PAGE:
The Max

THE MAX is the third installment from Hard Case Crime of the Max and Angela series by the transatlantic tag team of Ken Bruen and Jason Starr. Like its predecessors — 2006’s BUST and 2007’s SLIDE — it’s fast, violent, sexy, outrageous fun. In other words, just the thing to fill a late-summer afternoon on the beach, hammock or backyard.

Max Fisher, a former New York CEO reborn as a drug trafficker, has been arrested and sentenced to prison. But he’s outraged to learn that instead of some cushy, white-collar Club Fed, he’ll be doing time at Attica. Max, you see, is powered completely by self-delusion. He absolutely reeks of it. But just as he fears the worst for his fate in prison, stories of a castration/murder he merely witnessed are mistakenly attributed to his actions.

Suddenly his yard cred is jacked up big-time, and he is coveted by every gang at Attica, including the Crips and the Aryan Brotherhood. And Max, of course, loves and unashamedly basks in the false notoriety. Soon his cell mate brings Max into his confidence and reveals plans for a prison break. All the while, racial tensions build up to the threat of a full-blown riot.

Meanwhile, the gorgeous and hot-tempered Angela Petrakos, Max’s Irish/Greek former mistress, flees the U.S. after a few failed attempts to bump Max off, and lands on the Greek isle of Santorini. Soon she’s fighting off the advances of her landlord Georgios, and ends up slitting his throat.

She catches a ferry to the neighboring isle of Lesbos, but the police find her and throw her in jail, where she briefly lives up to the promise of the book’s Glen Orbik cover painting. She
escapes again and, gathering what little money and self-respect she has left, flies back to the States and tracks down Max in Attica as her last, desperate hope.

Two new characters are introduced in the midst of all this, and quickly become intertwined with Max and Angela. There’s Sebastian, a pretentious British leech who survives on charm and the occasional larceny. He has a fling with Angela on Santorini and later is forcibly enlisted by Georgios’s cousin Yanni to track down Angela and avenge Georgios’s murder.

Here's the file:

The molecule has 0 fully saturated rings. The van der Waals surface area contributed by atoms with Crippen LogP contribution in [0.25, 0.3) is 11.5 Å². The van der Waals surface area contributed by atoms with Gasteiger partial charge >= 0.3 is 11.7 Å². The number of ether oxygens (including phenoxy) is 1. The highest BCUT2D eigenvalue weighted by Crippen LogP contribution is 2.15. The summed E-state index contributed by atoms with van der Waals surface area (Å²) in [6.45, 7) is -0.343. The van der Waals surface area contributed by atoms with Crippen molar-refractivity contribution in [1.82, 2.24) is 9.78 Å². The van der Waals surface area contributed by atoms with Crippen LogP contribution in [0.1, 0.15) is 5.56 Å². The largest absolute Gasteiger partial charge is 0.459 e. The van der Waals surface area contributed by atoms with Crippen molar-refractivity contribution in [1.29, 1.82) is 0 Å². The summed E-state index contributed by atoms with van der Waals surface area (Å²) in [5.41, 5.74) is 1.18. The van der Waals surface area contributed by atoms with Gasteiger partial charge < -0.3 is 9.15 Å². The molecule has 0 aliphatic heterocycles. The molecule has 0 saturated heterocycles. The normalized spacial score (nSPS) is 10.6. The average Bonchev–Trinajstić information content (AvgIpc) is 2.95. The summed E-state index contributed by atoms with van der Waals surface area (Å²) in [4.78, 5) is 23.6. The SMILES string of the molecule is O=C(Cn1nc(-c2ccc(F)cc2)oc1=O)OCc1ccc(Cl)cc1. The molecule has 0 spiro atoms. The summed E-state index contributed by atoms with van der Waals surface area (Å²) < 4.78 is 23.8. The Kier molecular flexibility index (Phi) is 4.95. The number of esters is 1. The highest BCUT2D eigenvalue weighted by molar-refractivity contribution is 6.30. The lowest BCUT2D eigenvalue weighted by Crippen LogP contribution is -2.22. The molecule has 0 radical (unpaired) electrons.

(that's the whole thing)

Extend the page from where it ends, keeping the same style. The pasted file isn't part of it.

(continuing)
And there’s Paula Segal, a failing crime fiction author who is convinced by her agent to try writing a true crime book. She decides to investigate the story of Max and soon sees it as her ticket to literary fame and fortune.

In SLIDE, Bruen and Starr indulged in some subtle and not-so-subtle digs at each other, which got old real fast. Here, they indulge in satiric shout-outs to many of their fellow crime fiction practitioners. There are numerous references to the likes of Tess Gerritsen, Dennis Lehane, Michael Connelly, Richard Aleas (the pen name of Hard Case’s publisher) and several others.

But the most frequent name-dropping goes to Lee Child and Laura Lippman. Sebastian could pass for Child’s twin and is often mistaken for the author by enthusiastic Jack Reacher fans. And Paula, newly awakened to her lesbianism, has a heavy-duty crush on Lippman, to the point of accosting her at a book signing. All this is fun for the crime fiction cognoscenti, but will probably leave those less than widely read out in the cold.

Still, Bruen and Starr’s intention is nothing more than to entertain. And they fulfill this in grand style. As outlandish as the characters and their actions become, you keep rooting for them, laughing all the way. And the authors’s combined trademarks are all here: the street-smart idioms; chapter-heading inscriptions; the good-natured pokes at the Irish, British and everyone else; plus enough literary referrals to compile a long list of further readings.

Fan of the series, as well as the legion of Bruen and Starr readers, will need no further convincing to get hold of this latest bit of twisted madness. Everyone else should, too. —Alan Cranis

Buy it at Amazon.

BUST by Ken Bruen and Jason Starr
SLIDE by Ken Bruen and Jason Starr

RSS feed


Comment by Glen Davis
2008-08-29 18:30:17

I’ve read the whole trilogy. Not sure Angela or the series is done yet.

One thing that’s kind of neat, but very subtle, is the way that Angela becomes less and less likable with every novel. At first she was just slightly bent, but now, she’s as bad, if not worse, than Max.

It also seems like Max’s self delusions are catching, as everyone who gets in his orbit goes crazy with delusions of granduer.

(Comments wont nest below this level)
Comment by Alan Cranis
2008-08-29 18:44:06

Interviews with both authors confirm that they love working together. Remains to be seen if they continue with Max/Angela or something else, but I wouldn’t be surprised if they continue to collaborate.

(Comments wont nest below this level)
Comment by pageturners
2008-08-31 10:48:59

What a great review! I want to read this book *now*

(Comments wont nest below this level)
Comment by Nathan Cain
2008-09-02 17:31:41

Slide was so much fun that I think this book was bound to be a little disappointing. The name dropping was amusing at first, but it got old.

(Comments wont nest below this level)
Name (required)
E-mail (required - never shown publicly)
Your Comment (smaller size | larger size)
You may use <a href="" title=""> <abbr title=""> <acronym title=""> <b> <blockquote cite=""> <cite> <code> <del datetime=""> <em> <i> <q cite=""> <s> <strike> <strong> in your comment.